I managed to call my my girlfriend to ask her to spread the word — there was no way I was not going to do this. But throughout the day, I never felt like my voice was coming back.
       I got to the theatre early, and they installed me in the star’s dressing room. A parade of flowers and castmates descended on the room to wish me well. They were sooo excited for me, and for the novelty of having someone new as Pippin to play against. The energy building up for this was huge. They all seemed to want to chat, while I was doing my damnedest to use as few words as possible. I was also drinking more tea than Michael had consumed the night before. 

The only person who knew of my plight was my girlfriend. Otherwise, I was alone in this dilemma. And somewhere in the back of my head was a memory from six months before, in my first Broadway show, when I had one short line of a song that was just me singing alone. On opening night, I was fighting a cold and when it came to my one solo line, my voice cracked and I could barely get the words out.
       That was a small moment in a forgettable show in front of maybe 100 people. This was the title role in “Pippin” in front of 2000 people. If my voice cracked, if I couldn’t maintain the power and range I needed, it would be a disaster.
       And so the show started. I was standing in the wings waiting for the opening number to finish, trying not to focus on the sea of faces spread out in front of me. Then it was my moment to sneak onstage for Pippin’s big reveal.

In many shows, you get a chance to ease into things — establish your character, maybe get a few laughs under your belt and get the audience on your side before you break into song. That was not the case for an actor playing Pippin.
       My first moment in the lights was being raised above a scrum of players, looking up from the book I was holding, and then smiling at the audience. Then they set me down, everyone moved back, and the intro for my first song started. It’s a really demanding piece, where you sustain a high G, seemingly forever, at the end of each of three choruses. If I was going to fail, it would be NOW.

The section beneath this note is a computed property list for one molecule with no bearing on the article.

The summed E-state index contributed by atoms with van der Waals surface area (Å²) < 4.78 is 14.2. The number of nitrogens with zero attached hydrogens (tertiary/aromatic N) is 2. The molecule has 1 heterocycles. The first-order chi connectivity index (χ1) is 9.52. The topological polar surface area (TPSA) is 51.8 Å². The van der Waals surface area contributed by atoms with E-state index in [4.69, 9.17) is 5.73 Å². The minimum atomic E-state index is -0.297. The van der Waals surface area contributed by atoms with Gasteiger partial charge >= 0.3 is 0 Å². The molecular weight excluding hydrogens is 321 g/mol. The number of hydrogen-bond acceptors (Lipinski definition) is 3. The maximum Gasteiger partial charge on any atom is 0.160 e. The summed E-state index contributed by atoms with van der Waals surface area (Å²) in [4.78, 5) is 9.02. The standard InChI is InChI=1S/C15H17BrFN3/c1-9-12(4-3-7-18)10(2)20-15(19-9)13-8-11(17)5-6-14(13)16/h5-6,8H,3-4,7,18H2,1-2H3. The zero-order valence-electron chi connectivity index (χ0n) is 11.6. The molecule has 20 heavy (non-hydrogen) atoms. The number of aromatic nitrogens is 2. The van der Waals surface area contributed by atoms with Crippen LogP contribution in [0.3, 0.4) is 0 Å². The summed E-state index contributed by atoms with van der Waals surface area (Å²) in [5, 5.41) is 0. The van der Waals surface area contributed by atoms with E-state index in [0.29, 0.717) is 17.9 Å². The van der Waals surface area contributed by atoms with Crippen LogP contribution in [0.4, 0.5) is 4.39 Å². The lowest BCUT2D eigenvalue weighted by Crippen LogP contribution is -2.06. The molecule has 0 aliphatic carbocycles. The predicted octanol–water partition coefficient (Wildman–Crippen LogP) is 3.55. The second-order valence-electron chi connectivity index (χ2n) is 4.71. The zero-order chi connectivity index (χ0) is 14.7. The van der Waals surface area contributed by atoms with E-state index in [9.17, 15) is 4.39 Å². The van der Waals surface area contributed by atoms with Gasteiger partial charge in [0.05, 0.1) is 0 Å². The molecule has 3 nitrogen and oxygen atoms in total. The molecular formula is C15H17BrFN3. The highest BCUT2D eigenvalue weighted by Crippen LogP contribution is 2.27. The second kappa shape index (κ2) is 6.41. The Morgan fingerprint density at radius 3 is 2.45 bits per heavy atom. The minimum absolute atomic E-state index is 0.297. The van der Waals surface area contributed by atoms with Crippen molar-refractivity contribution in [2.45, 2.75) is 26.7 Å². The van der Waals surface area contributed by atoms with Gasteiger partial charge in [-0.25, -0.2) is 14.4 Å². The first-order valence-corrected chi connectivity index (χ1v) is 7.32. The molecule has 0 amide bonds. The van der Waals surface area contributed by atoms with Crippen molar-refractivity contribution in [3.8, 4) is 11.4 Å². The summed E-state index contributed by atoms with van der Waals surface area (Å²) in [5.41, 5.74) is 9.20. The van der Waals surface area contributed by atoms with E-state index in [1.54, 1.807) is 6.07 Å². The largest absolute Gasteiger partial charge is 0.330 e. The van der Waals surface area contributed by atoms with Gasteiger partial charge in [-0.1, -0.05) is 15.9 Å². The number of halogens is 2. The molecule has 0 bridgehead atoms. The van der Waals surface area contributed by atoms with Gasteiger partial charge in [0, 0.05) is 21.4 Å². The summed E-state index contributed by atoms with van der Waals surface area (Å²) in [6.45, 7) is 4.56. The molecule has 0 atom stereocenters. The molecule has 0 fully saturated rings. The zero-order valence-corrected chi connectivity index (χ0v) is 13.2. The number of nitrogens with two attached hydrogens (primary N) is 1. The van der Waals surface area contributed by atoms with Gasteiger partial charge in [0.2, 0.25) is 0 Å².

I’m not sure exactly what happened next. I began singing, started connecting with the song and not with my fear, and when I climbed to that first high G — it was solid. So was the next one, and the next. And at that moment, I knew I would make it.
       You know how elite athletes talk about being in the zone and having no sense of how they’re performing? That happened to me, where I was so connected to what I was doing and to the audience, and so out of my head, that it was all a blur.

But then, midway through the show, during the hardest song I had to sing, I felt my voice weakening a little. Oh, shit! Was this it? Was this going to be the moment I would fail? It was a weird space for my head to be in while pushing my vocal cords to the max. But in the midst of all that, a calmer voice inside said, “Just focus on your support” (i.e. the mechanics of how I sing). When I did that, the power came back and everything became a blur again.
       Until about 20 minutes later when I jammed my thumb on a table in a dramatic moment. As pain yanked me out of the blur, my first thought was, “Is it broken?” I shook my hand slightly; no, it was throbbing, but it was okay. Back to the blur.
       And then the show was over. When the curtain fell, the cast mobbed me, not only because it was one of their own who had stepped into a big moment, but because you rarely get to see someone emerging from obscurity, on short notice, to do a starring role. Shirley MacLaine’s rise to fame started with just such a moment in “The Pajama Game.”

The audience, too, was off the charts. Since I was such a short term understudy, there was no notice placed in each program to say that I would be going on for the title role. Instead, they all found out at the same moment when an announcement was made, “At this performance, the role of Pippin, usually played by …” I learned later there had been a very audible groan from the audience.
       So with their expectations low and the cast being on fire, it turned out to be an electric performance from everybody. When the curtain rose for us to take bows, the audience shot to their feet.
       And me? I was just kind of numb. As friends were pounding on me in their excitement, I kept looking around for who they were talking about.
       I didn’t become the next Shirley MacLaine, however. No one came to whisk me off to Hollywood glory and riches galore. But that one night kept me going through many tough years as an actor, because I knew I could do it. I could hold a big stage and fill a demanding role.
       I also learned that when I don’t give in to my fear, when I allow my body and my mind to do what they know how to do, great things can happen.
       And dreams really can come true, even if they’re just a blur.
       Meanwhile, I still need to send The Eagles a thank you note.

John Windsor

Coach & Author · I help people reinvent themselves, at any age.